"Gotham Noir": Gotham Noir is an Elseworlds story that reimagines Batman in a film noir setting. The story takes place in Gotham City in the year 1949, and is told through the character of James Gordon, written non-traditionally as a
- All I had figured out was that things were definitely not going my way, and I had no real idea why. And that's when the world decided to get even weirder...
- -- James Gordon
Appearing in "Gotham Noir"
- Gotham Organized Crime
- Boss Zucco
- Louis Santoro (Single appearance)
- Mayor Artie DeHaven (Single appearance)
- Jack Napier
- Judge Pitt (Mentioned only)
- Mickey O'Malley (Single appearance)
- Rachel Hollingsworth (Only appearance; dies)
- Gotham City
Synopsis for "Gotham Noir"
Gotham Noir is an Elseworlds story that reimagines Batman in a film noir setting. The story takes place in Gotham City in the year 1949, and is told through the character of James Gordon, written non-traditionally as a hard-boiled alcoholic private detective. They are caught up in a massive conspiracy involving the corrupt Mayor's office and connections to Gotham Organized Crime when a beautiful young woman turns up dead and Gordon is framed for her murder.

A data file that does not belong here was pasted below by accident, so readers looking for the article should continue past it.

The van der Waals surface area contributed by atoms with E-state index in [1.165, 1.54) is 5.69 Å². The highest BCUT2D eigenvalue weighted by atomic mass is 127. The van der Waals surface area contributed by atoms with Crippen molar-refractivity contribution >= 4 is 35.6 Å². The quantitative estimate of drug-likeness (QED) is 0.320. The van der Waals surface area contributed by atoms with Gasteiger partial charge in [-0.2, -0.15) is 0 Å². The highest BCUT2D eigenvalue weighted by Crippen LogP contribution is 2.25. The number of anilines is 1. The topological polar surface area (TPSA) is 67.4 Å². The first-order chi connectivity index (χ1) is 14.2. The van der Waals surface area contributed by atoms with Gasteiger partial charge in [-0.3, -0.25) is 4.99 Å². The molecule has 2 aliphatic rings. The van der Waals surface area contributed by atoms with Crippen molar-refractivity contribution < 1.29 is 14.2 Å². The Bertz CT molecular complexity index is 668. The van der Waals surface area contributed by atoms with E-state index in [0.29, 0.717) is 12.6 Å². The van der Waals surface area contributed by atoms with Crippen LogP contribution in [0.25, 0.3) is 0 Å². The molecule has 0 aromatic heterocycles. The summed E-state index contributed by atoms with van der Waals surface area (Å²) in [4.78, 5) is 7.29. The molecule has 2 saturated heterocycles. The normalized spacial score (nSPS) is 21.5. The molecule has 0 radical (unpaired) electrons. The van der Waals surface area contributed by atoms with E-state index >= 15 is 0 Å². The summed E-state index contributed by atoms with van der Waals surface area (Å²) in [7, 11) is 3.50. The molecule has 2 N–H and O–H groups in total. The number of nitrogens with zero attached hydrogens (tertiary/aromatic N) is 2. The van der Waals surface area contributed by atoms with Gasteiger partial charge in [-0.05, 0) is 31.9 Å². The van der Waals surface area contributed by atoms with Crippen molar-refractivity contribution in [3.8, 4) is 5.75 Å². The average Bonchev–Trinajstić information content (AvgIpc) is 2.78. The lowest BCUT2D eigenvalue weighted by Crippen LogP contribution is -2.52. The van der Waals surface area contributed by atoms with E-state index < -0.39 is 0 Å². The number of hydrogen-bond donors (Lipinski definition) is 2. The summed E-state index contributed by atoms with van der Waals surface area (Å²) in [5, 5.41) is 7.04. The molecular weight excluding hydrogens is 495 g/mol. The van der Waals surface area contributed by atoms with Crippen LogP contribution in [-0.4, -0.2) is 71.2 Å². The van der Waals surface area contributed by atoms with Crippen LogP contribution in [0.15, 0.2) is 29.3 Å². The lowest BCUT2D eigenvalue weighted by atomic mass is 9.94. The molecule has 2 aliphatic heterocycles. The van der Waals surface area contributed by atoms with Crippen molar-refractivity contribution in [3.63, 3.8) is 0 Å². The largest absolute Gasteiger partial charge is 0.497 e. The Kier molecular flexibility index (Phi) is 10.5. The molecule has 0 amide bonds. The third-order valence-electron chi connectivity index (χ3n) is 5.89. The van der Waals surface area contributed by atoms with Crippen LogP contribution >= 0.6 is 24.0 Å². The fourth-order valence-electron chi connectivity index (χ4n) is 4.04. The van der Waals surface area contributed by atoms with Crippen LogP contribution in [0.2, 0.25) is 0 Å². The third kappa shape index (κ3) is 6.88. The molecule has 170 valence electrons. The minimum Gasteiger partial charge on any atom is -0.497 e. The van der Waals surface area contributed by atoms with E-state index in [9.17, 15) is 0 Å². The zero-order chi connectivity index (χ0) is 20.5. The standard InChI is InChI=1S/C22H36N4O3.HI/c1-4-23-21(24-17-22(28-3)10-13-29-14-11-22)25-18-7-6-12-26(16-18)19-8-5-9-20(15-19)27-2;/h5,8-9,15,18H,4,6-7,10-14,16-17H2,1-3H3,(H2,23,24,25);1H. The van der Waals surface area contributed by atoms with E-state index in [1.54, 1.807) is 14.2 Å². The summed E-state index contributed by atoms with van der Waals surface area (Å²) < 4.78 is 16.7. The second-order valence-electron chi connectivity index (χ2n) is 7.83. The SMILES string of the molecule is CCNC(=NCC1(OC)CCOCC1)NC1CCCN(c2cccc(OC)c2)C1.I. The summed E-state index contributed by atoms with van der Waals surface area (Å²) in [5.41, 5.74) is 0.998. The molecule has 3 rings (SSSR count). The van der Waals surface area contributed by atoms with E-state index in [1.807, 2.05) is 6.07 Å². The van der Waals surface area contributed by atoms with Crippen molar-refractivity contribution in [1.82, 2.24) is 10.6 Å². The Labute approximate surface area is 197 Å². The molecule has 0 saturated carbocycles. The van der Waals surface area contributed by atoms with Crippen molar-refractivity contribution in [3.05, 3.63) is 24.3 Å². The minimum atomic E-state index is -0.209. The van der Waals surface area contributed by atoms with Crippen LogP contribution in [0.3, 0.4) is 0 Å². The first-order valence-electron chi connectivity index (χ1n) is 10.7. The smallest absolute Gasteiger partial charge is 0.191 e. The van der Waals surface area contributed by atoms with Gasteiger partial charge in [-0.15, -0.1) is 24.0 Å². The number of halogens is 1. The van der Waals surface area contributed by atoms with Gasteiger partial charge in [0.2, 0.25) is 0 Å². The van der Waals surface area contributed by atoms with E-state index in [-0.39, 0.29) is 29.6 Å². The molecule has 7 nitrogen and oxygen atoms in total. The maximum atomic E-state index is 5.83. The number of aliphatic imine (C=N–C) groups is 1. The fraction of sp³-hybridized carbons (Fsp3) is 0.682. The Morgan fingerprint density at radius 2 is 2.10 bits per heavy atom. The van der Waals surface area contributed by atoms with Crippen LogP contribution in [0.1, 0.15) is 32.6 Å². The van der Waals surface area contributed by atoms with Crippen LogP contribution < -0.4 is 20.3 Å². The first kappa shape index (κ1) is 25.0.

- Batman's appearance in this story is ambiguous and open to interpretation; it is left unclear whether he is secretly Bruce Wayne, or a creation of Gordon's imagination. Batman is only ever seen in Gordon's presence, and the first time they meet Gordon wonders aloud whether or not he's cracking up. Harvey Dent mentions at the end of the story that he created Batman as a rumor, and he never existed at all, but it is unclear whether or not he is joking. Selina Kyle mentions that Bruce has a habit of disappearing at social functions, alluding to his double identity. Batman rarely interacts with other characters, but he does knock out some thugs chasing Gordon and fight the Joker briefly. There is a moment when Gordon has been shot where Batman seemingly appears in the same room as Bruce Wayne in different locations without possible explanation, although they are never shown in the same panel. If Batman is indeed merely a hallucination from alcohol and post-traumatic stress disorder, this casts the story into a weird light... as the narrative for most of it is Gordon explaining everything to Batman in flashback while his family is in danger. This would mean that the Joker was holding his family hostage and Gordon spent a good forty pages standing in an alley talking to himself before going to help them.
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